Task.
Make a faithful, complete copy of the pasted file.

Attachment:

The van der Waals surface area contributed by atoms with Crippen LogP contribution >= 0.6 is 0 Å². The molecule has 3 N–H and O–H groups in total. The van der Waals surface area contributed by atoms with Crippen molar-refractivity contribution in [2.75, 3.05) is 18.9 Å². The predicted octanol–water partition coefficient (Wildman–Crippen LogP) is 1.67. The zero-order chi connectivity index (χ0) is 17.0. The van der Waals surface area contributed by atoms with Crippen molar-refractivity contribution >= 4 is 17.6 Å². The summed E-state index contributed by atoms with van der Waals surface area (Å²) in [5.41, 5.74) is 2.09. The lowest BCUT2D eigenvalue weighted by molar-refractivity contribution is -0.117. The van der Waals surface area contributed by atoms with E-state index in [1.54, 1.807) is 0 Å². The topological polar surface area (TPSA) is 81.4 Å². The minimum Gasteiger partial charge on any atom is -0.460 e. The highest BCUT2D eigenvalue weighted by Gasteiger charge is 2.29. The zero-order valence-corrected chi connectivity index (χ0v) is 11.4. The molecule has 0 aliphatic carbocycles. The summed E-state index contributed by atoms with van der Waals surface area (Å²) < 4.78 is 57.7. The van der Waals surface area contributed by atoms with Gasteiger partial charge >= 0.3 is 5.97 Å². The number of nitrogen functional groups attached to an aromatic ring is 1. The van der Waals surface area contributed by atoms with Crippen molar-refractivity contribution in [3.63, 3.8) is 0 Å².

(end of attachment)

The van der Waals surface area contributed by atoms with Crippen LogP contribution >= 0.6 is 0 Å². The molecule has 3 N–H and O–H groups in total. The van der Waals surface area contributed by atoms with Crippen molar-refractivity contribution in [2.75, 3.05) is 18.9 Å². The predicted octanol–water partition coefficient (Wildman–Crippen LogP) is 1.67. The zero-order chi connectivity index (χ0) is 17.0. The van der Waals surface area contributed by atoms with Crippen molar-refractivity contribution >= 4 is 17.6 Å². The summed E-state index contributed by atoms with van der Waals surface area (Å²) in [5.41, 5.74) is 2.09. The lowest BCUT2D eigenvalue weighted by molar-refractivity contribution is -0.117. The van der Waals surface area contributed by atoms with E-state index in [1.54, 1.807) is 0 Å². The topological polar surface area (TPSA) is 81.4 Å². The minimum Gasteiger partial charge on any atom is -0.460 e. The highest BCUT2D eigenvalue weighted by Gasteiger charge is 2.29. The zero-order valence-corrected chi connectivity index (χ0v) is 11.4. The molecule has 0 aliphatic carbocycles. The summed E-state index contributed by atoms with van der Waals surface area (Å²) < 4.78 is 57.7. The van der Waals surface area contributed by atoms with Gasteiger partial charge >= 0.3 is 5.97 Å². The number of nitrogen functional groups attached to an aromatic ring is 1. The van der Waals surface area contributed by atoms with Crippen molar-refractivity contribution in [3.63, 3.8) is 0 Å².